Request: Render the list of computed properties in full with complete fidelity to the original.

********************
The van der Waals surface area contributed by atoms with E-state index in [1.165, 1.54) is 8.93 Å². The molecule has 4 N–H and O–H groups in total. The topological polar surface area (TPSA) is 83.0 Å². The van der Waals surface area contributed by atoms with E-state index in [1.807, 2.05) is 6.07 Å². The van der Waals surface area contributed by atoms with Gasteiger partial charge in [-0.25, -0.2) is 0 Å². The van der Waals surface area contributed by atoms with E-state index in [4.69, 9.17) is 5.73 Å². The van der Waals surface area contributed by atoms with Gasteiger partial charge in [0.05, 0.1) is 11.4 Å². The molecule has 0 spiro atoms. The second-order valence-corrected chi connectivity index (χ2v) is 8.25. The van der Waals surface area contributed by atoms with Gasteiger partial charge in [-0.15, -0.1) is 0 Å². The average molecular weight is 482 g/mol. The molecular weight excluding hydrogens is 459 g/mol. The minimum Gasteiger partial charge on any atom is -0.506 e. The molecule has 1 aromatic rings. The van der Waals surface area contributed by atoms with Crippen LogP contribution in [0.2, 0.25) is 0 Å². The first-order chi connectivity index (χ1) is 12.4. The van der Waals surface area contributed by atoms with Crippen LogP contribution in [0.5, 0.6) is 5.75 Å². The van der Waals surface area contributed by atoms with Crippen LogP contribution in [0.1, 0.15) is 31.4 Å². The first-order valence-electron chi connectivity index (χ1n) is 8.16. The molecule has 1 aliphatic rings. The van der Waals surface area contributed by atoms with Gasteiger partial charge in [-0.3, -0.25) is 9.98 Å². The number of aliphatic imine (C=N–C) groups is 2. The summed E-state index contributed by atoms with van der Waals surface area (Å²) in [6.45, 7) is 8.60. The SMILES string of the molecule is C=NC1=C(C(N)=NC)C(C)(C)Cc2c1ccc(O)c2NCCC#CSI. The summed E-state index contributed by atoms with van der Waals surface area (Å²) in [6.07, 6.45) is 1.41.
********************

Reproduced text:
The van der Waals surface area contributed by atoms with E-state index in [1.165, 1.54) is 8.93 Å². The molecule has 4 N–H and O–H groups in total. The topological polar surface area (TPSA) is 83.0 Å². The van der Waals surface area contributed by atoms with E-state index in [1.807, 2.05) is 6.07 Å². The van der Waals surface area contributed by atoms with Gasteiger partial charge in [-0.25, -0.2) is 0 Å². The van der Waals surface area contributed by atoms with E-state index in [4.69, 9.17) is 5.73 Å². The van der Waals surface area contributed by atoms with Gasteiger partial charge in [0.05, 0.1) is 11.4 Å². The molecule has 0 spiro atoms. The second-order valence-corrected chi connectivity index (χ2v) is 8.25. The van der Waals surface area contributed by atoms with Gasteiger partial charge in [-0.15, -0.1) is 0 Å². The average molecular weight is 482 g/mol. The molecular weight excluding hydrogens is 459 g/mol. The minimum Gasteiger partial charge on any atom is -0.506 e. The molecule has 1 aromatic rings. The van der Waals surface area contributed by atoms with Crippen LogP contribution in [0.2, 0.25) is 0 Å². The first-order chi connectivity index (χ1) is 12.4. The van der Waals surface area contributed by atoms with Crippen LogP contribution in [0.5, 0.6) is 5.75 Å². The van der Waals surface area contributed by atoms with Crippen LogP contribution in [0.1, 0.15) is 31.4 Å². The first-order valence-electron chi connectivity index (χ1n) is 8.16. The molecule has 1 aliphatic rings. The van der Waals surface area contributed by atoms with Gasteiger partial charge in [-0.3, -0.25) is 9.98 Å². The number of aliphatic imine (C=N–C) groups is 2. The summed E-state index contributed by atoms with van der Waals surface area (Å²) in [6.45, 7) is 8.60. The SMILES string of the molecule is C=NC1=C(C(N)=NC)C(C)(C)Cc2c1ccc(O)c2NCCC#CSI. The summed E-state index contributed by atoms with van der Waals surface area (Å²) in [6.07, 6.45) is 1.41.